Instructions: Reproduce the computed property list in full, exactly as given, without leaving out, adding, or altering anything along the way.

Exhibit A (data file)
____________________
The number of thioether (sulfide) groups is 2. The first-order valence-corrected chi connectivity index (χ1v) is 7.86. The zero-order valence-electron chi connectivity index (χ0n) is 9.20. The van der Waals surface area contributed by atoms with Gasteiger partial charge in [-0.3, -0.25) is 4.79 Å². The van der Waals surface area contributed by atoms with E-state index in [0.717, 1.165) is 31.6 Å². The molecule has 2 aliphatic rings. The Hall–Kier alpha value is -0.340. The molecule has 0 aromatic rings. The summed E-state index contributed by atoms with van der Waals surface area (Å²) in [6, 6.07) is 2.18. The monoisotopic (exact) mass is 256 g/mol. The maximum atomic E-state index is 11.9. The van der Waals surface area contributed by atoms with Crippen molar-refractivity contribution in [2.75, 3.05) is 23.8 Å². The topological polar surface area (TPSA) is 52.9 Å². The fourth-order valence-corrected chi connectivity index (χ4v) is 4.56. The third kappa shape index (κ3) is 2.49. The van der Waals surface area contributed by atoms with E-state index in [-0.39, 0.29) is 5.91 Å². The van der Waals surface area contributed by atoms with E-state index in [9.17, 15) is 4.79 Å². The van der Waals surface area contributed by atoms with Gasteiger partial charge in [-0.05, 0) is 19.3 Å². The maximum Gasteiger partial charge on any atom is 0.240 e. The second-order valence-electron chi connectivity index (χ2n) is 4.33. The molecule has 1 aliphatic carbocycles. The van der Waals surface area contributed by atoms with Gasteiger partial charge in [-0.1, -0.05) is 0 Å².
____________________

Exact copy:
The number of thioether (sulfide) groups is 2. The first-order valence-corrected chi connectivity index (χ1v) is 7.86. The zero-order valence-electron chi connectivity index (χ0n) is 9.20. The van der Waals surface area contributed by atoms with Gasteiger partial charge in [-0.3, -0.25) is 4.79 Å². The van der Waals surface area contributed by atoms with E-state index in [0.717, 1.165) is 31.6 Å². The molecule has 2 aliphatic rings. The Hall–Kier alpha value is -0.340. The molecule has 0 aromatic rings. The summed E-state index contributed by atoms with van der Waals surface area (Å²) in [6, 6.07) is 2.18. The monoisotopic (exact) mass is 256 g/mol. The maximum atomic E-state index is 11.9. The van der Waals surface area contributed by atoms with Crippen molar-refractivity contribution in [2.75, 3.05) is 23.8 Å². The topological polar surface area (TPSA) is 52.9 Å². The fourth-order valence-corrected chi connectivity index (χ4v) is 4.56. The third kappa shape index (κ3) is 2.49. The van der Waals surface area contributed by atoms with E-state index in [-0.39, 0.29) is 5.91 Å². The van der Waals surface area contributed by atoms with E-state index in [9.17, 15) is 4.79 Å². The van der Waals surface area contributed by atoms with Gasteiger partial charge in [-0.05, 0) is 19.3 Å². The maximum Gasteiger partial charge on any atom is 0.240 e. The second-order valence-electron chi connectivity index (χ2n) is 4.33. The molecule has 1 aliphatic carbocycles. The van der Waals surface area contributed by atoms with Gasteiger partial charge in [-0.1, -0.05) is 0 Å².